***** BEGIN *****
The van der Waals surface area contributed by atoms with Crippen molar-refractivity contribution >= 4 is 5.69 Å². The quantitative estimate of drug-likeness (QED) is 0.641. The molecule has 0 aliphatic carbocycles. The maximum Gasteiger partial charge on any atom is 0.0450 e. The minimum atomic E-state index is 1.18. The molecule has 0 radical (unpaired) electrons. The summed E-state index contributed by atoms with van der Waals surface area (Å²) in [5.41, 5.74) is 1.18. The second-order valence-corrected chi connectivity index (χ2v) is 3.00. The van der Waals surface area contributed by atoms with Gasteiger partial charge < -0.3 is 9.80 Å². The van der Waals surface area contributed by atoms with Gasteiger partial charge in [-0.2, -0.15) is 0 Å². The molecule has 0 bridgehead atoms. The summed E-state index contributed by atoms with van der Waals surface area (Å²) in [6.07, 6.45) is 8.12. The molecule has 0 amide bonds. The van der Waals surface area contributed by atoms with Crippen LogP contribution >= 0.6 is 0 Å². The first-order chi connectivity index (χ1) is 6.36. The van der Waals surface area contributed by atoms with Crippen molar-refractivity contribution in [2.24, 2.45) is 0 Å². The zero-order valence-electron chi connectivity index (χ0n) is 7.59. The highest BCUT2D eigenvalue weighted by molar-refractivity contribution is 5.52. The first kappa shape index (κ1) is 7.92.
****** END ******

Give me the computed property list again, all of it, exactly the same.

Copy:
The van der Waals surface area contributed by atoms with Crippen molar-refractivity contribution >= 4 is 5.69 Å². The quantitative estimate of drug-likeness (QED) is 0.641. The molecule has 0 aliphatic carbocycles. The maximum Gasteiger partial charge on any atom is 0.0450 e. The minimum atomic E-state index is 1.18. The molecule has 0 radical (unpaired) electrons. The summed E-state index contributed by atoms with van der Waals surface area (Å²) in [5.41, 5.74) is 1.18. The second-order valence-corrected chi connectivity index (χ2v) is 3.00. The van der Waals surface area contributed by atoms with Gasteiger partial charge < -0.3 is 9.80 Å². The van der Waals surface area contributed by atoms with Gasteiger partial charge in [-0.2, -0.15) is 0 Å². The molecule has 0 bridgehead atoms. The summed E-state index contributed by atoms with van der Waals surface area (Å²) in [6.07, 6.45) is 8.12. The molecule has 0 amide bonds. The van der Waals surface area contributed by atoms with Crippen LogP contribution >= 0.6 is 0 Å². The first-order chi connectivity index (χ1) is 6.36. The van der Waals surface area contributed by atoms with Crippen molar-refractivity contribution in [2.24, 2.45) is 0 Å². The zero-order valence-electron chi connectivity index (χ0n) is 7.59. The highest BCUT2D eigenvalue weighted by molar-refractivity contribution is 5.52. The first kappa shape index (κ1) is 7.92.